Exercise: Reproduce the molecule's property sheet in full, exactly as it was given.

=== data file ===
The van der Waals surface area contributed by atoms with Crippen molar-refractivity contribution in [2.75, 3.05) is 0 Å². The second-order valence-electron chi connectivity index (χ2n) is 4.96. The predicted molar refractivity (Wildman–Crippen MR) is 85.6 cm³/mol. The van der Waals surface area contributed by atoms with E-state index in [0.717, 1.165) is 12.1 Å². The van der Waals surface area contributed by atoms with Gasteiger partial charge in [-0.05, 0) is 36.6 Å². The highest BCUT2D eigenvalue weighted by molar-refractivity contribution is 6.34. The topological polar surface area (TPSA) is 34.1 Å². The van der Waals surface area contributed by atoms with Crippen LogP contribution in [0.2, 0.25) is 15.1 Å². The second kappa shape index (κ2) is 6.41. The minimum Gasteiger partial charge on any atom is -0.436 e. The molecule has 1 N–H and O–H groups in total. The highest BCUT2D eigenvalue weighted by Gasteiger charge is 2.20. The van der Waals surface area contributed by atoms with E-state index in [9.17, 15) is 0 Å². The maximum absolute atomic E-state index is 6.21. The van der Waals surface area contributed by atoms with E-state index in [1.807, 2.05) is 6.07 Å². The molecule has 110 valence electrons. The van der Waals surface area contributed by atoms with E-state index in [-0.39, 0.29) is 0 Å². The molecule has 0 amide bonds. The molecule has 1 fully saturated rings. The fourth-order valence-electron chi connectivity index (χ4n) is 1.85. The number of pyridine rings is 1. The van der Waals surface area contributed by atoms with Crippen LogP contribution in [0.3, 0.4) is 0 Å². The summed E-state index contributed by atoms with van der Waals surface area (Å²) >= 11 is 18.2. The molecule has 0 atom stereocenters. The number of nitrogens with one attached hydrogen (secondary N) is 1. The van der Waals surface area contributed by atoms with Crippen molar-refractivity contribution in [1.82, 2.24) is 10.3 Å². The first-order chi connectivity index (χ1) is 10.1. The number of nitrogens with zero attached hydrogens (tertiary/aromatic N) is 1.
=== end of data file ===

The van der Waals surface area contributed by atoms with Crippen molar-refractivity contribution in [2.75, 3.05) is 0 Å². The second-order valence-electron chi connectivity index (χ2n) is 4.96. The predicted molar refractivity (Wildman–Crippen MR) is 85.6 cm³/mol. The van der Waals surface area contributed by atoms with E-state index in [0.717, 1.165) is 12.1 Å². The van der Waals surface area contributed by atoms with Gasteiger partial charge in [-0.05, 0) is 36.6 Å². The highest BCUT2D eigenvalue weighted by molar-refractivity contribution is 6.34. The topological polar surface area (TPSA) is 34.1 Å². The van der Waals surface area contributed by atoms with Crippen LogP contribution in [0.2, 0.25) is 15.1 Å². The second kappa shape index (κ2) is 6.41. The minimum Gasteiger partial charge on any atom is -0.436 e. The molecule has 1 N–H and O–H groups in total. The highest BCUT2D eigenvalue weighted by Gasteiger charge is 2.20. The van der Waals surface area contributed by atoms with E-state index in [9.17, 15) is 0 Å². The maximum absolute atomic E-state index is 6.21. The van der Waals surface area contributed by atoms with E-state index in [1.807, 2.05) is 6.07 Å². The molecule has 110 valence electrons. The van der Waals surface area contributed by atoms with E-state index in [-0.39, 0.29) is 0 Å². The molecule has 0 amide bonds. The molecule has 1 fully saturated rings. The fourth-order valence-electron chi connectivity index (χ4n) is 1.85. The number of pyridine rings is 1. The van der Waals surface area contributed by atoms with Crippen LogP contribution in [0.3, 0.4) is 0 Å². The summed E-state index contributed by atoms with van der Waals surface area (Å²) >= 11 is 18.2. The molecule has 0 atom stereocenters. The number of nitrogens with one attached hydrogen (secondary N) is 1. The van der Waals surface area contributed by atoms with Crippen molar-refractivity contribution in [1.82, 2.24) is 10.3 Å². The first-order chi connectivity index (χ1) is 10.1. The number of nitrogens with zero attached hydrogens (tertiary/aromatic N) is 1.